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New move to help seniors at risk of falls

AFFECTED: Madam Morton, 66, suffers from osteoporosis and has had two serious falls in the past two years.


    Jul 03, 2015

    New move to help seniors at risk of falls

    EVERY 32 minutes, an elderly person turns up at a public hospital's emergency department because of an injury from a fall. Each month, about 100 seniors find themselves in hospital, staying a week or more because of such an injury.

    It is a problem that will only get worse in the coming decade as the population ages, leading to higher healthcare costs and lower quality of life for those affected, said Gwenda Fong, director (successful ageing) in the Ministry of Health's (MOH's) Ageing Planning Office.

    In an effort to curb it, the MOH, together with Khoo Teck Puat Hospital (KTPH), is starting a year-long pilot this week to assess the risk of falls for all seniors living in the north.

    Anyone judged to be at high or moderate risk will be referred to the experts, such as a doctor or therapist, who will work with the individual to reduce it.

    The pilot will be improved if necessary and rolled out eventually to the whole country.

    One of the most serious consequences of falls that healthcare professionals are hoping to prevent is hip fracture, for which recovery time can be up to 18 months.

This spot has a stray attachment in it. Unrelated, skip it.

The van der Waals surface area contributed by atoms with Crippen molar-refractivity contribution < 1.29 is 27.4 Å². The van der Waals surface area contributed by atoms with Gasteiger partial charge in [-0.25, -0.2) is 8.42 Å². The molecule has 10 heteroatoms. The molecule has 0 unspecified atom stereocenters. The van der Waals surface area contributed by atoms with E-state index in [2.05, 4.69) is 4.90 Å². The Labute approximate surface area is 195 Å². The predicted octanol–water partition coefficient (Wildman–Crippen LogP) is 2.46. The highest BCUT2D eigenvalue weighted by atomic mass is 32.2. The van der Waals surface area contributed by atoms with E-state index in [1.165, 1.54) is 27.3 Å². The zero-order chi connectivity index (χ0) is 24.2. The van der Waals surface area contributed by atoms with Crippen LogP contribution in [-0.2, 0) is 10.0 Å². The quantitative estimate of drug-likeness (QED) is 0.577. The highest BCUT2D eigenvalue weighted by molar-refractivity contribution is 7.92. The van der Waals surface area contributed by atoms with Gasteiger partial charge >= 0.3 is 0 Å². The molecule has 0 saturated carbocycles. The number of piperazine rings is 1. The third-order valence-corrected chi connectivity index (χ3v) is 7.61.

Only half will recover fully while one in four "will completely lose their independence", said Mallya Jagadish Ullal, a senior geriatric consultant at KTPH.

    The number of hip fractures among people aged 50 and older treated at public hospitals has gone up, from 1,900 in 2004 to 2,500 last year. About half of them are seniors aged 80 years or more.

    Though not in that age group, Christine Morton, 66, has had two serious falls in the past two years.

    The first time, in 2013, a man distracted by a mobile-phone conversation bumped into her, sending her crashing to the ground. She fractured her left hip and used a wheelchair for a spell.

    Then in March this year, a cleaner at the foodcourt where she works ran into her with a trolley full of dirty dishes. Standing at just over 1.5m and weighing 36kg, Madam Morton was thrown to the ground.

    This time, the fall caused several fractures to her right hip. She still suffers from pain.

    She is now terrified of crowds and moves even more slowly than before. Two weeks ago, she returned to her job as a cleaner in the foodcourt at Ang Mo Kio hub, but with lighter duties.

    The pilot programme comes on top of existing fall-prevention efforts by the Health Promotion Board and Agency for Integrated Care. The Housing Board also provides subsidised retrofits to make flats more elderly-friendly with slip-resistant toilet and bathroom tiles, and grab bars.

    Ms Fong said the new programme builds on these initiatives, but goes further in identifying individuals at risk and working with them through customised programmes.

    Dr Mallya said that about 30 to 40 per cent of falls can be prevented.

    For example, patients suffering from osteoporosis, such as Madam Morton, can be treated for the brittle bone disease so that even if they fall, they have a lower risk of fractures.

    Most falls happen at home, so installing grab bars, removing clutter that is a trip hazard and having adequate lighting can all reduce the risk.